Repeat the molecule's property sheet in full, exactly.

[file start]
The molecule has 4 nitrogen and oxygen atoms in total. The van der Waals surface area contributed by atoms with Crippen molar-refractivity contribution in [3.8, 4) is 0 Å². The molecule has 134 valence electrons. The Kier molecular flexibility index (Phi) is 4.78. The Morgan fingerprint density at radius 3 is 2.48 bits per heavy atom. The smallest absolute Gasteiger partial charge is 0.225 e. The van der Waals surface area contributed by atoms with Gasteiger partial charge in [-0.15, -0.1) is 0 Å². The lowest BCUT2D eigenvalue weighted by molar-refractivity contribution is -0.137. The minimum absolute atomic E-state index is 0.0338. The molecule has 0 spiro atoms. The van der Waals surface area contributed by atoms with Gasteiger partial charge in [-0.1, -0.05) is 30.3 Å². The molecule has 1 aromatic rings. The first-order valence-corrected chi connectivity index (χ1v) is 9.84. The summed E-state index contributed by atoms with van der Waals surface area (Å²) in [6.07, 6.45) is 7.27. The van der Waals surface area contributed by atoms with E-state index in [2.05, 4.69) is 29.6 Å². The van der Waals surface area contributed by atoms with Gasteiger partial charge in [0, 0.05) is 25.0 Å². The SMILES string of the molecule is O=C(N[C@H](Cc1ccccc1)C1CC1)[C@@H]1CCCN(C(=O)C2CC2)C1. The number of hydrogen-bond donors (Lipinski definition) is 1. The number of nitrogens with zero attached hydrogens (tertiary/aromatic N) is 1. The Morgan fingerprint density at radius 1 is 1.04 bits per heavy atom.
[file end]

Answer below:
The molecule has 4 nitrogen and oxygen atoms in total. The van der Waals surface area contributed by atoms with Crippen molar-refractivity contribution in [3.8, 4) is 0 Å². The molecule has 134 valence electrons. The Kier molecular flexibility index (Phi) is 4.78. The Morgan fingerprint density at radius 3 is 2.48 bits per heavy atom. The smallest absolute Gasteiger partial charge is 0.225 e. The van der Waals surface area contributed by atoms with Gasteiger partial charge in [-0.15, -0.1) is 0 Å². The lowest BCUT2D eigenvalue weighted by molar-refractivity contribution is -0.137. The minimum absolute atomic E-state index is 0.0338. The molecule has 0 spiro atoms. The van der Waals surface area contributed by atoms with Gasteiger partial charge in [-0.1, -0.05) is 30.3 Å². The molecule has 1 aromatic rings. The first-order valence-corrected chi connectivity index (χ1v) is 9.84. The summed E-state index contributed by atoms with van der Waals surface area (Å²) in [6.07, 6.45) is 7.27. The van der Waals surface area contributed by atoms with E-state index in [2.05, 4.69) is 29.6 Å². The van der Waals surface area contributed by atoms with Gasteiger partial charge in [0, 0.05) is 25.0 Å². The SMILES string of the molecule is O=C(N[C@H](Cc1ccccc1)C1CC1)[C@@H]1CCCN(C(=O)C2CC2)C1. The number of hydrogen-bond donors (Lipinski definition) is 1. The number of nitrogens with zero attached hydrogens (tertiary/aromatic N) is 1. The Morgan fingerprint density at radius 1 is 1.04 bits per heavy atom.